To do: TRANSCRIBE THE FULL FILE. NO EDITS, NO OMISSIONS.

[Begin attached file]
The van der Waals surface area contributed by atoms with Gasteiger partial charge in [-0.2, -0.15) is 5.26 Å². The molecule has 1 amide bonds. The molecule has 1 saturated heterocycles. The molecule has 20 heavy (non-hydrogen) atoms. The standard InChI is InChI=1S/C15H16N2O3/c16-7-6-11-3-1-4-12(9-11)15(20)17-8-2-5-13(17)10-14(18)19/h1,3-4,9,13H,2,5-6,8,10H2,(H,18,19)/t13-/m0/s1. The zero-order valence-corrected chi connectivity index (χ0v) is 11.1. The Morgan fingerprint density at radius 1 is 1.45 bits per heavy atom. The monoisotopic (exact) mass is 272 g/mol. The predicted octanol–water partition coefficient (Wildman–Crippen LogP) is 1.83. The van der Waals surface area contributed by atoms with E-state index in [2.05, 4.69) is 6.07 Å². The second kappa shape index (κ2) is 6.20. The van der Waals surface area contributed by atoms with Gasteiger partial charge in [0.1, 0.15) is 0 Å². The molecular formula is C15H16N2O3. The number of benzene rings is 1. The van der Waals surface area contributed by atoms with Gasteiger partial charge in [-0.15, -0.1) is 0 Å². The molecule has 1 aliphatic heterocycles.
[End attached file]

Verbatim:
The van der Waals surface area contributed by atoms with Gasteiger partial charge in [-0.2, -0.15) is 5.26 Å². The molecule has 1 amide bonds. The molecule has 1 saturated heterocycles. The molecule has 20 heavy (non-hydrogen) atoms. The standard InChI is InChI=1S/C15H16N2O3/c16-7-6-11-3-1-4-12(9-11)15(20)17-8-2-5-13(17)10-14(18)19/h1,3-4,9,13H,2,5-6,8,10H2,(H,18,19)/t13-/m0/s1. The zero-order valence-corrected chi connectivity index (χ0v) is 11.1. The Morgan fingerprint density at radius 1 is 1.45 bits per heavy atom. The monoisotopic (exact) mass is 272 g/mol. The predicted octanol–water partition coefficient (Wildman–Crippen LogP) is 1.83. The van der Waals surface area contributed by atoms with E-state index in [2.05, 4.69) is 6.07 Å². The second kappa shape index (κ2) is 6.20. The van der Waals surface area contributed by atoms with Gasteiger partial charge in [0.1, 0.15) is 0 Å². The molecular formula is C15H16N2O3. The number of benzene rings is 1. The van der Waals surface area contributed by atoms with Gasteiger partial charge in [-0.15, -0.1) is 0 Å². The molecule has 1 aliphatic heterocycles.